students walking

Art and New Materialisms

Art and New Materialisms

This cluster examines artistic forms of cultural and political creativity, beauty, and imagination. 


New materialism asks about the life of objects and other matter, and encompasses cultural anthropology, archaeology, and other interdisciplinary areas of inquiry. Research areas include cultural and artistic expressions, ranging from pottery to images to music.


Basit Iqbal

Assistant Professor 

CNH 530 


Tel: (905) 525-9140, ext. 24283


I approach the fields of aesthetics and the imagination through questions of genre and poetics (the seeking of form at discursive thresholds). In my ethnographic fieldwork with Syrian refugees and aid workers in Jordan and Canada, I attend to select material-artistic practices (poetry, calligraphy, images). A related set of interests pursues the trope of “witness” across disciplines, from humanitarian testimony to eschatological reckoning. My teaching increasingly includes multiple media, which returns me to methodological questions of translation, expression, and critique. 

Petra Rethmann

Professor | Director/Graduate Advisor of IGHC 

L.R. Wilson Hall, Room 2020 


Tel: (905) 525-9140, ext. 26259 


Petra Rethmann’s interests lie at the intersection of cultural anthropology, politics, history, philosophy, and art. In drawing on a number of ethnographic/experimental methodologies and theoretical approaches, she explores – for example – the ways in which experiences of historical grievances and injuries shape political imaginations. Through SSHRC-funded research she concretely examines this issue through the global entanglements of Germany, Russia, and Kazakhstan. In regards to her interests in philosophy and art, Petra is very interested in understanding how the former both act in and expand our understanding of the world. In this regard, she is currently working on two book-length projects, asking about art as a form of becoming and as a putative source of political and economic redemption in especially post-industrial societies.


Petra is also deeply invested in questions of writing. She teaches seminars and classes on the interconnection between politics, activism, futurity, and hope; history and memory; and ethnographic and other forms of writing, Petra has provided logistic and research support for a number of politically progressive movements and NGOs, and considers ethics and commitment as integral to the research process and to working towards a better world.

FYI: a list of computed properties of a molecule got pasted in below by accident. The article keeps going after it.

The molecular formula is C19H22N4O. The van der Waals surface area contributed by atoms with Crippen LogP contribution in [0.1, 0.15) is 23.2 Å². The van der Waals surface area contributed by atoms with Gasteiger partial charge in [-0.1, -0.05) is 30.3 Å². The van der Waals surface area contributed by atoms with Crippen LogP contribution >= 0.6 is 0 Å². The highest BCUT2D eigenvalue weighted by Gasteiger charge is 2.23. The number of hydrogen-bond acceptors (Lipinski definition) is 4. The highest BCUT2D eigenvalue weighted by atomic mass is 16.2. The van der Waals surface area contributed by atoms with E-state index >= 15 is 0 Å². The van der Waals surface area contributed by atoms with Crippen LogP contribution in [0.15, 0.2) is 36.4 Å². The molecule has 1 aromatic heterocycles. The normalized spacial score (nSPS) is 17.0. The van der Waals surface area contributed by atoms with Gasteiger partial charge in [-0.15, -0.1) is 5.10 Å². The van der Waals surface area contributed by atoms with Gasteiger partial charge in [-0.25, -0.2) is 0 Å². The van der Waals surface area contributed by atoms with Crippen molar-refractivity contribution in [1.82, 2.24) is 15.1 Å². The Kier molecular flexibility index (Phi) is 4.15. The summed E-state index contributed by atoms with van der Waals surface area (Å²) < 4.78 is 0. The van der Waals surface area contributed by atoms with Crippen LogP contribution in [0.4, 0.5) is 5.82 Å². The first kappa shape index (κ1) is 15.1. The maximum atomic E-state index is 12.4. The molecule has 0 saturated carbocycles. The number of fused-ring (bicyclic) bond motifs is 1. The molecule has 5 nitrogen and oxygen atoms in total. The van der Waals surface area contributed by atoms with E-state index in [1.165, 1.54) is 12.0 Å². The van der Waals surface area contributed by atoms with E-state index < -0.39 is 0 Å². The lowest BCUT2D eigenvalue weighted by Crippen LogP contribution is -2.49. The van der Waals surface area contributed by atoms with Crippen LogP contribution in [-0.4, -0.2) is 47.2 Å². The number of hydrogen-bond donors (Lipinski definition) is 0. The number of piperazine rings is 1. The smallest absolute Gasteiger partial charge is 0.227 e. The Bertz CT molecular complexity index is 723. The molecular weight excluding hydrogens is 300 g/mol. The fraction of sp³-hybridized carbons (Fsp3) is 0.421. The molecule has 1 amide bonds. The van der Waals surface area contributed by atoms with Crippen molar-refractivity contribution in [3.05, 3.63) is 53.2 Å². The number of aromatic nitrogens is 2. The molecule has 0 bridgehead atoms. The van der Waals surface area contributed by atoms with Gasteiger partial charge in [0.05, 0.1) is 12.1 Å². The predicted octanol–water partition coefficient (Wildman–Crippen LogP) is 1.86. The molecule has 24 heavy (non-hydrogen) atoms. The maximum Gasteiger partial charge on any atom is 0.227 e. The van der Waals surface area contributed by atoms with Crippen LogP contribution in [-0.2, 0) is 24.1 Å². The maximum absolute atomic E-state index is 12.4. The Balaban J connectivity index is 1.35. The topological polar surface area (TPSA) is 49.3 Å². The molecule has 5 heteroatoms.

Andy Roddick

Andy Roddick

Associate Professor / Graduate Chair

Chester New Hall, Room 509


Tel: (905) 525-9140, ext. 23913



Andy Roddick’s work into craft production in both the ancient and contemporary world has explored the power of mundane objects to produce and negotiate relationships. He focuses on both the learning networks involved in pottery production and the social lives of the materials involved. His archaeological and ethnographic research explores the vibrant matter used to produce pottery (clay, sediments) and the residues of their production (ash mounds) are part of a complex networks in the highlands of Bolivia.

Yana Stainova

Assistant Professor 

Chester New Hall (CNH), room 511 


Tel: (905) 525-9140, ext. 26296


My scholarship explores the significance of art, beauty, and creativity for people whose lives are marked by violence. I study artistic creation through a methodology that is both sensitive to the phenomenological experience of art and grounded in a critical understanding of the topographies of power inscribed and reproduced in urban space. My first book Sonorous Worlds: Musical Enchantment in Venezuela explores how young people coming of age in the urban barrios of Caracas use music and stories to push back against the forces of everyday violence, ethno-racial discrimination, and state repression. Sonorous Worlds contributes an ethnographically grounded perspective to scholarship on new materialisms by exploring musicians’ enchantment with the materiality of music and its potential to generate dreams of individual and collective futures. My interest in the concept of enchantment inspires what I call a “method of enchantment” — an affirmative counterpoint to critical modes of scholarship.

Affiliated Courses

1AA3: Sex, Food and Death

2BB3: Ancient Mesoamerica 

2FO3: Intro to Cultural Anthropology 

2MA3: Media, Art and Anthropology 

2PA3: Intro to Anthropological Archaeology 

2PC3: Aliens, Curses, and Nazis 

2RP3: Religion and Power in the Past

3CAC: Ceramic Analysis 

3EM3: Current Debates in Eastern Mediterranean Prehistory 

3LA3: Lithics Analysis 

3FFF3: Key Debates in Andean Archaeology

4AA3: Materiality 

4EE3: Archaeology In (And Of) the Present 

4WO3: Explorations in Experimental Anthropology

702: Contemporary Problems 

722: Ethnographic Theory and Research Methods 

786: Global Futures 

787: Object Worlds

Research Programs

Research Clusters

While the department covers four main Research Programs (sub-fields) in Anthropology, we also integrate these Research Programs in six key areas of expertise and investigation: Art and New Materialisms; Ecologies, Resilience, and Change; Embodiment, Health, and Wellbeing; Foodways, Diet, and Nutrition; Heritage, History, and Memory; and Migrations, Displacements, and Violence. 


Ecologies, Resilience, and Change 

Embodiment, Health, and Wellbeing 

Foodways, Diet, and Nutrition 

Heritage, History, and Memory 

Migrations, Displacements, and Violence